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GSOC: 'Gardaí are damned if they do, damned if they don't'

Judge Mary Ellen Ring said they are taking up the slack for other agencies.

Image: PA Wire/Press Association Images

THE CHAIR OF GSOC has said that it is unfair that gardaí are dumped with extra work because of the deficiencies in other state agencies.

Speaking to an Oireachtas committee yesterday, Judge Mary Ellen Ring said that gardaí are often in a difficult position as the only State agency in place to deal with certain problems during unsociable hours.

She told the committee that if there is an issue with a child or a person with alcohol dependency or mental health problems at 3am, there are no appropriate agencies available.

Tusla isn’t there for the child, there is nobody in the community for the person in difficulty and we don’t have drunk tanks where people can dry out, she said.

“Gardaí are the only agency available at that time. Public order laws don’t give them the right to detain [these people]. They are damned if they do, damned if they don’t,” she added.

If they let that person back onto the streets, and they cause violent injury to someone or fall into the river – it’ll be the gardaí’s fault.

“But if they detain them, they are in trouble as they don’t have the correct powers.”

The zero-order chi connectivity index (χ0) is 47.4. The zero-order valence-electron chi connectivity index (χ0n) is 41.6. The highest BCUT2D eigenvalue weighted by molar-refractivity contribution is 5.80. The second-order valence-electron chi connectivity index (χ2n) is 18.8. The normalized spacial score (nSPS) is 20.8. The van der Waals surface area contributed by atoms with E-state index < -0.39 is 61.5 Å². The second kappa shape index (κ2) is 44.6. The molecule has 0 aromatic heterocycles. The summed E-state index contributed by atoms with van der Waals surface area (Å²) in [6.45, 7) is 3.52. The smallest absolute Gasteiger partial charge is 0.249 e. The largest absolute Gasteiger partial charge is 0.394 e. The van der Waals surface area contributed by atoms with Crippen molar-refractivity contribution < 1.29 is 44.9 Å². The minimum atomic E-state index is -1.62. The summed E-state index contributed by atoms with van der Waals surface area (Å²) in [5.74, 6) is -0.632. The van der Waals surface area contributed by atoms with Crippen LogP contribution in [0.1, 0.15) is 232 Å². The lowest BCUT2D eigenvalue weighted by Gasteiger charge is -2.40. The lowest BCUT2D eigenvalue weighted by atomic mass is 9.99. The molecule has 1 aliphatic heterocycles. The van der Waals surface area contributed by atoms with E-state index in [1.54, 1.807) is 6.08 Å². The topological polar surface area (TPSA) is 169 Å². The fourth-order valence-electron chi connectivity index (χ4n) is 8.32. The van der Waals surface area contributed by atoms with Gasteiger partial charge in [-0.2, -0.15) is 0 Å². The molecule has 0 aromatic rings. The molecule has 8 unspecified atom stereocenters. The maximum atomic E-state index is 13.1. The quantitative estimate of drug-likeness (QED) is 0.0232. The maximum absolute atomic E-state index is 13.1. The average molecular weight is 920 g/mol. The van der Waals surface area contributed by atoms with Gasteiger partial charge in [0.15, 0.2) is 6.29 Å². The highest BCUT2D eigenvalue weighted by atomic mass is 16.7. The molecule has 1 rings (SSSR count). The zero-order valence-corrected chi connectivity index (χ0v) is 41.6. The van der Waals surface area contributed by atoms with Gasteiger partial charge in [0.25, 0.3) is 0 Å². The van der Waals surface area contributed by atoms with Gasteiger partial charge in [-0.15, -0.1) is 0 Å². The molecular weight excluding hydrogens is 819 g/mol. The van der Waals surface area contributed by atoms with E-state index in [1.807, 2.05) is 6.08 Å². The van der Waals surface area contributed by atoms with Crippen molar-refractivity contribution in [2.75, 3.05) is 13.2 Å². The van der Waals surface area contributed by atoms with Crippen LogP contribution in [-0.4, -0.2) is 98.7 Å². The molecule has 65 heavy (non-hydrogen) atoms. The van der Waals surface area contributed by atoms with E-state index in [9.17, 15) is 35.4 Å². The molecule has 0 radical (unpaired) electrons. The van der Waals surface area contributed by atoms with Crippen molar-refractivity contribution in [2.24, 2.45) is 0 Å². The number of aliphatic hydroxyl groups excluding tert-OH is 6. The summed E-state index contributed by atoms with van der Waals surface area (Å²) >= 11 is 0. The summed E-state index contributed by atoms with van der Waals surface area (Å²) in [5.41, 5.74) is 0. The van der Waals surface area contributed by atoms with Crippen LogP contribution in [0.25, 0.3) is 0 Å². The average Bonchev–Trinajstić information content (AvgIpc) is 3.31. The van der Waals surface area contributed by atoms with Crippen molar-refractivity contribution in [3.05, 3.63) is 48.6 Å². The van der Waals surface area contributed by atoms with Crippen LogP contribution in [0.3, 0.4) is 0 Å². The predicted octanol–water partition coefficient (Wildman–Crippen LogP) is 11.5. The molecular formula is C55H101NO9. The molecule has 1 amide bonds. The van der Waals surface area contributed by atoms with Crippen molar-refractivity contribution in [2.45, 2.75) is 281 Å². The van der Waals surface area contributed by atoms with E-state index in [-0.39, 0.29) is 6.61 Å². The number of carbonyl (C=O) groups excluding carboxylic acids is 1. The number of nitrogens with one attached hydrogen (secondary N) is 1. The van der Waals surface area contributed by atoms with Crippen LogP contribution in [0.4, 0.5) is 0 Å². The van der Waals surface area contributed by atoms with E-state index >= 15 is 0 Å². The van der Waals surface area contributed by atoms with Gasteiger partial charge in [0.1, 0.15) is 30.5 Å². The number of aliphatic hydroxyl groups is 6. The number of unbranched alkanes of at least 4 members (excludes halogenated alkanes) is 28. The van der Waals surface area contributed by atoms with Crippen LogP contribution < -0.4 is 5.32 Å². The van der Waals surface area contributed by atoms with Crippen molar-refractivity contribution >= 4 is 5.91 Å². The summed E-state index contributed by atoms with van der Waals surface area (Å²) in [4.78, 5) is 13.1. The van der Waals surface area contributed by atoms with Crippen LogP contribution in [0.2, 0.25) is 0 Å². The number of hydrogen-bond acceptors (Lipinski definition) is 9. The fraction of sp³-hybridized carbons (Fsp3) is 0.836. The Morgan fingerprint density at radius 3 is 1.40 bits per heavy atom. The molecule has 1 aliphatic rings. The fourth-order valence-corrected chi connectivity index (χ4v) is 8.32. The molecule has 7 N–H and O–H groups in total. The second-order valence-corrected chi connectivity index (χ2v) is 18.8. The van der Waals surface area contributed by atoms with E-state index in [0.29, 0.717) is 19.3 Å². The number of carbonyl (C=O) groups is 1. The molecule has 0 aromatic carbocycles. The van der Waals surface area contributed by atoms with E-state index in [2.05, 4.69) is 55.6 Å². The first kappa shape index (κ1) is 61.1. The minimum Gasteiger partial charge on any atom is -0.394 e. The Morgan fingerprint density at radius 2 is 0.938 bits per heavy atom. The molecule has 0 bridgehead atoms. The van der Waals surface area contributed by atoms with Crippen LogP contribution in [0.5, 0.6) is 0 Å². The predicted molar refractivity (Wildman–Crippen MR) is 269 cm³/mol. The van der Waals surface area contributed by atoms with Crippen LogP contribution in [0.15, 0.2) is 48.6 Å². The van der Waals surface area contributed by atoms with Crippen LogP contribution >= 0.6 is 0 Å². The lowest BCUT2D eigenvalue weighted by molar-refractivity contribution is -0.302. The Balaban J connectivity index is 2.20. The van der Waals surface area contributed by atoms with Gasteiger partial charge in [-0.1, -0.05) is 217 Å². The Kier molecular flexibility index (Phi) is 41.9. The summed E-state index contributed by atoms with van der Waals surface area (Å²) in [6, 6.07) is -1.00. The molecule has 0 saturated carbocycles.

She said the legislation in the area is “clearly defective” and it is “unfair” that gardaí are left to deal with deficiencies in other services.

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During the hearing with the Justice and Equality Committee, Ring said her organisation had to remember that the public’s experience with gardaí is not always a negative one.

“In fairness, gardaí interact with the public every day and people have no complaint and we shouldn’t lose sight of that,” she said.

She said she believes the training has improved in Templemore and in stations. Gone are the days when sergeants would tell new recruits to forget everything they had learned in the college, she told members of the Dáil and Seanad.

But the reduction in resources has brought new pressures, she added.

If you’re standing behind the counter, the phone is ringing, there are people outside… it takes a lot to say, ‘How can I help you?’

She said proper resourcing should allow for proper responses and that if the public aren’t being dealt with in an appropriate way, a sergeant could deal with it internally with training instead of making it a formal disciplinary issue.

More teeth

Ring also called for more powers for GSOC to investigate complaints against members of the force, saying she lacked ‘teeth’ while dealing with protective disclosures.

She said new legislation was needed to make the ombudsman an effective body. She wants to be able to apply to the courts for an order directing An Garda Síochána to provide information when required.

GSOC chair: ‘We need more teeth to be able to investigate gardaí’

More: “Serious failure” in investigation of child rape case – but no gardaí found to have breached discipline

Read: Failure by gardaí to show understanding of ‘near-endless anguish’ of grieving families

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